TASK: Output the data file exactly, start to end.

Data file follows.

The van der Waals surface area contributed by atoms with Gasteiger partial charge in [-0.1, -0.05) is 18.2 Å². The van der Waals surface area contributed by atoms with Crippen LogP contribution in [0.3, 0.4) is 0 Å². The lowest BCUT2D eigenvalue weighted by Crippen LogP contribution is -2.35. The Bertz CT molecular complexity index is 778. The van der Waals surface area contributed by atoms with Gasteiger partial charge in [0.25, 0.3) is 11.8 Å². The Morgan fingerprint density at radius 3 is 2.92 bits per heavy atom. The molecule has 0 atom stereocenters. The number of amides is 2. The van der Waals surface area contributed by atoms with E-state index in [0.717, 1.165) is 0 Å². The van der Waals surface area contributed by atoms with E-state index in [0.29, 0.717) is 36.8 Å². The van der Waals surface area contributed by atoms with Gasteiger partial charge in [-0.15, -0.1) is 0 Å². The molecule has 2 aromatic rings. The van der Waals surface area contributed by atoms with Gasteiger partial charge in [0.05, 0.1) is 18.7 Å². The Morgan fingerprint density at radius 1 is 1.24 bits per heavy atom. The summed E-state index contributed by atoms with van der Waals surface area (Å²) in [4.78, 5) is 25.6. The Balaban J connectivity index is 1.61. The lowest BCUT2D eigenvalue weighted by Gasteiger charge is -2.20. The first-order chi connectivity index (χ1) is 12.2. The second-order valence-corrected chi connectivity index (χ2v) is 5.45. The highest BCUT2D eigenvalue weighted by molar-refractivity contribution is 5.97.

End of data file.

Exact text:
The van der Waals surface area contributed by atoms with Gasteiger partial charge in [-0.1, -0.05) is 18.2 Å². The van der Waals surface area contributed by atoms with Crippen LogP contribution in [0.3, 0.4) is 0 Å². The lowest BCUT2D eigenvalue weighted by Crippen LogP contribution is -2.35. The Bertz CT molecular complexity index is 778. The van der Waals surface area contributed by atoms with Gasteiger partial charge in [0.25, 0.3) is 11.8 Å². The Morgan fingerprint density at radius 3 is 2.92 bits per heavy atom. The molecule has 0 atom stereocenters. The number of amides is 2. The van der Waals surface area contributed by atoms with E-state index in [0.717, 1.165) is 0 Å². The van der Waals surface area contributed by atoms with E-state index in [0.29, 0.717) is 36.8 Å². The van der Waals surface area contributed by atoms with Gasteiger partial charge in [-0.15, -0.1) is 0 Å². The molecule has 2 aromatic rings. The van der Waals surface area contributed by atoms with Gasteiger partial charge in [0.05, 0.1) is 18.7 Å². The Morgan fingerprint density at radius 1 is 1.24 bits per heavy atom. The summed E-state index contributed by atoms with van der Waals surface area (Å²) in [4.78, 5) is 25.6. The Balaban J connectivity index is 1.61. The lowest BCUT2D eigenvalue weighted by Gasteiger charge is -2.20. The first-order chi connectivity index (χ1) is 12.2. The second-order valence-corrected chi connectivity index (χ2v) is 5.45. The highest BCUT2D eigenvalue weighted by molar-refractivity contribution is 5.97.